Andrew Johnson: The 17th Retrospective
“Whatcha got ain’t nothin new. This country’s hard on people, you can’t stop what’s coming, it ain’t all waiting on you. That’s vanity.” – Ellis, No Country for Old Men (2007)
Andrew Johnson was the first Vice President to assume the presidency because of assassination. He would always be seen by many as a “pretender to the throne”: Johnson was a Southern, slave owning Democrat who was the only Senator from a seceding state to remain with union. He was selected to broaden the appeal of the ticket in 1864. Johnson had no formal education and trained to be a tailor. He never attended school and he taught himself how to read.
Just Like Jackson
Politically, he looked to Andrew Jackson believing the federal union must be preserved and is often referred to as the last Jacksonian. He thought of himself as the voice of the common man, or should I say the common white man as he was probably the most racist president we ever had, openly referred to blacks as savages and barbarians who belonged back on the plantation while the public sphere belonged to whites.
The Civil War Was Over
Johnson’s legacy would be based on the Reconstruction crisis, and how the south would be brought back into the union. How would our nation be defined? Who would be a citizen and what rights would they have? Radical Republicans, led by Thaddeus Stevens and Charles Sumner thought the south should be punished, and former slaves should be made free citizens and given the right to vote.
Presidential Reconstruction Plan
In April of 1865, the south laid prostrate and were willing to accept any terms. They expected thundering revenge and punishment, but Johnson didn’t treat them as a conquered region. He offered amnesty for most ex-confederates and quick acceptance into the union. Freed slaves were not guaranteed citizenship or the right to vote.
Johnson was on the wrong side of history, morality and politics as he was unable to recognize that the Civil War changed the nation. Emancipation carried the obligation to protect the rights of slaves before restoration of the south could be complete.
In opposition to Johnson, they started passing reconstruction acts, including an extension of The Freedmen’s Bureau (1868), a measure begun under Lincoln to aid the transition of blacks into freedom. Johnson vetoing bills Congress passed would become the norm. His 29 vetoes shattered the previous record of 12. Johnson was overturned by Congress 15 times which is still a record.
The Civil Rights Bill of 1866
It was enacted April 9, 1866, and was the first United States federal law to define US citizenship and affirmed that all citizens were equally protected by the law. It was mainly intended to protect the civil rights of blacks. This legislation was enacted by Congress in 1865 but vetoed by President Andrew Johnson. In April 1866 Congress again passed the bill. Although Johnson again vetoed it, a two-thirds majority in each house overcame the veto and the bill therefore became law.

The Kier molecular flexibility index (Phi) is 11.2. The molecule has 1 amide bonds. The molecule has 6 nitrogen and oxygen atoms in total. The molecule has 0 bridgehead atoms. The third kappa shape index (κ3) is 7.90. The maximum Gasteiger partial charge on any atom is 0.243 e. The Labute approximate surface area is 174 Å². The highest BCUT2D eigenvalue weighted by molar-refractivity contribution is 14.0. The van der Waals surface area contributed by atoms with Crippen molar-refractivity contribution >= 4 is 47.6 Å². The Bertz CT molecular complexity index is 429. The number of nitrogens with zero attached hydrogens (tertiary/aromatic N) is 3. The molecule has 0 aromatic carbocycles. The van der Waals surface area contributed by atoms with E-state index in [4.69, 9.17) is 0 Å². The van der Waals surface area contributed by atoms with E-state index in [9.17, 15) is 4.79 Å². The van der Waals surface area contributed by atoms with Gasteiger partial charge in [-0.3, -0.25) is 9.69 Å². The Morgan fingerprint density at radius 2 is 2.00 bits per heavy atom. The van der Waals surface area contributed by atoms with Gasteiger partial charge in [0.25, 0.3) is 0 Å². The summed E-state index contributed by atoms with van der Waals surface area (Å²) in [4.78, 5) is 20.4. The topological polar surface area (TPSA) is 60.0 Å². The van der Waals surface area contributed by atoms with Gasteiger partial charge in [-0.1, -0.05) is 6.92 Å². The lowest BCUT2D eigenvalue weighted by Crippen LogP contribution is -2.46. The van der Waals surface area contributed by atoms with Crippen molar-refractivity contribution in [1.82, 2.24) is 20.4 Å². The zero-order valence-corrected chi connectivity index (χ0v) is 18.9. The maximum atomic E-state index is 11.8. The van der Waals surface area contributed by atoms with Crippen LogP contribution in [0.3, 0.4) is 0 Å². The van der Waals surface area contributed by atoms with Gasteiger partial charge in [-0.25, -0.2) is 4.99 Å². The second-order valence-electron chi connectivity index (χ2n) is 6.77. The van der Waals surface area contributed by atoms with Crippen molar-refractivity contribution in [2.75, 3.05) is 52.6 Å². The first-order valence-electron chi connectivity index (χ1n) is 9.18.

Tenure of Office Act of 1867
It was a United States federal law (in force from 1867 to 1887) that was intended to restrict the power of the President of the United States to remove certain office-holders without the approval of the Senate. The law was enacted on March 3, 1867, over the veto of President Andrew Johnson. It purported to deny the president the power to remove any executive officer who had been appointed by the president, with the advice and consent of the Senate, unless the Senate approved the removal during the next full session of Congress. Congress repealed the act in its entirety in 1887.
The passage of the Tenure of Office Act was a trap Congress knew the stubborn Johnson would challenge. When he dismissed the secretary of war violating act, that gave Congress the excuse for impeachment. Johnson was unwilling to meet or listen to critics, which destroyed his own presidency.
In February of 1868, the house voted to impeach Johnson. The trial in the Senate would see if high crimes and misdemeanors amounted to removal from office with a two thirds majority needed to remove Johnson. Tickets to the trial was the social event in Washington DC. In the end, Johnson avoided conviction and removal of office by one vote. Johnson would serve the rest of his term quietly; afterwards, becoming the only former president to be elected to the Senate.
Johnson discredited the presidency, and his intransigence empowered Congress to take a greater role in formulating major national policy. Johnson’s fecklessness would have a lasting impact on the executive branch as a series of weak presidents would follow for the next 30 years. Johnson is an example of the people effectively voicing their disapproval of the executive “overstepping” his bounds through actions of the Congress and Senate.
Ulysses S. Grant would follow him.
It all started with George Washington.